… space-time arises out of a series of interlinked nodes in a complex network, with individual morsels of quantum information fitted together like Legos. Entanglement is the glue that holds the network together. If we want to understand space-time, we must first think geometrically about entanglement, since that is how information is encoded between the immense number of interacting nodes in the system. Quanta  

“Dave” IS entanglement?

Stay with me here, but I think that entanglement in a quantum context, makes sense out of why we need a Dave. The more I read, the more startled with the relevance to thinking about the role of “Dave” in the #rhizo15 cosmos:

“The key to achieving this simplification is a principle called “locality.” Any given electron only interacts with its nearest neighboring electrons. Entangling each of many electrons with its neighbors produces a series of “nodes” in the network. Those nodes are the tensors, and entanglement links them together. All those interconnected nodes make up the network.”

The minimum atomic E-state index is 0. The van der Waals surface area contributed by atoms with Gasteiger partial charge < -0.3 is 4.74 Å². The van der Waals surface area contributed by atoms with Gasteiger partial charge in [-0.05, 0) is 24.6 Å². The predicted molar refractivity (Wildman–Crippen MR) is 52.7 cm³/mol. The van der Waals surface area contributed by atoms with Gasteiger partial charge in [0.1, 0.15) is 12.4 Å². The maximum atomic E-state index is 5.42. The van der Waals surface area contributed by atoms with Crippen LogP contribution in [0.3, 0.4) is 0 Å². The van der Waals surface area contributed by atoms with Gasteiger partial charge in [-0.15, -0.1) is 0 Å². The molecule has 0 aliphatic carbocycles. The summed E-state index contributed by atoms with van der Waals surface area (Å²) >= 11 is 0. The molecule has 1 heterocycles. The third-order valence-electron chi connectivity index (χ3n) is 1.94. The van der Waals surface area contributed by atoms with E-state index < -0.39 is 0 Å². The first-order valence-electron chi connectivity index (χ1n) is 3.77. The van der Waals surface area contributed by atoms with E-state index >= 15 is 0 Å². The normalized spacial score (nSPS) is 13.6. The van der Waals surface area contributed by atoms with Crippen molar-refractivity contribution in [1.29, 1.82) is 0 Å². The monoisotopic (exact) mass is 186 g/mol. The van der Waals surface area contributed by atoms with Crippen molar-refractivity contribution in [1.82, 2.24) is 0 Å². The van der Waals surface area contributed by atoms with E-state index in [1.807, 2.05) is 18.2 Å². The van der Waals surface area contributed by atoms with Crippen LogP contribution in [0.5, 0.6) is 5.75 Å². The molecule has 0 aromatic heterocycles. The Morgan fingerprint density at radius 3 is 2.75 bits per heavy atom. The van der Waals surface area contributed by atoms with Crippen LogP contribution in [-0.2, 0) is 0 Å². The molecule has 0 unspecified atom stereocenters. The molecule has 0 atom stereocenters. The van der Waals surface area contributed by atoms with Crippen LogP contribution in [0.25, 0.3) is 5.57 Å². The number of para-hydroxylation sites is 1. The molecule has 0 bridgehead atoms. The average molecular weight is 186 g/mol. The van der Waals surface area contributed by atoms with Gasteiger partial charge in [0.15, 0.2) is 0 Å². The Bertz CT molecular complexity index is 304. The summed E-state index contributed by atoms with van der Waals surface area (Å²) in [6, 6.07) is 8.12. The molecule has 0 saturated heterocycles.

from Network Tapestry – Quanta magazine:

Dave is to #rhizo15 as entanglement is to quantum networks. 

“Entanglement is the fabric of space-time…it’s the thread that binds the system together, that makes the collective properties different from the individual properties. But to really see the interesting collective behavior, you need to understand how that entanglement is distributed.” (Brian Swingle)

Dave – The Entangler. Bringer of locality. 

So how do we even begin to understand how entanglement is distributed?. Oops. No-one has seemed to have worked that that bit out yet and so this is not neat thinking with nice edges. Sorry. 🙂

What does entanglement look like then?

IMG_0781-0To try to understand entanglement more, maybe a visual idea of what it looks like might help.

Owen Comec who is producing beautiful interactive visualisations can help us non physics inclined folks to perceive entanglement within a quantum network.  Also, check out artist Fred Swist’s artwork, Quantum Entaglement: The absence of (spare) time.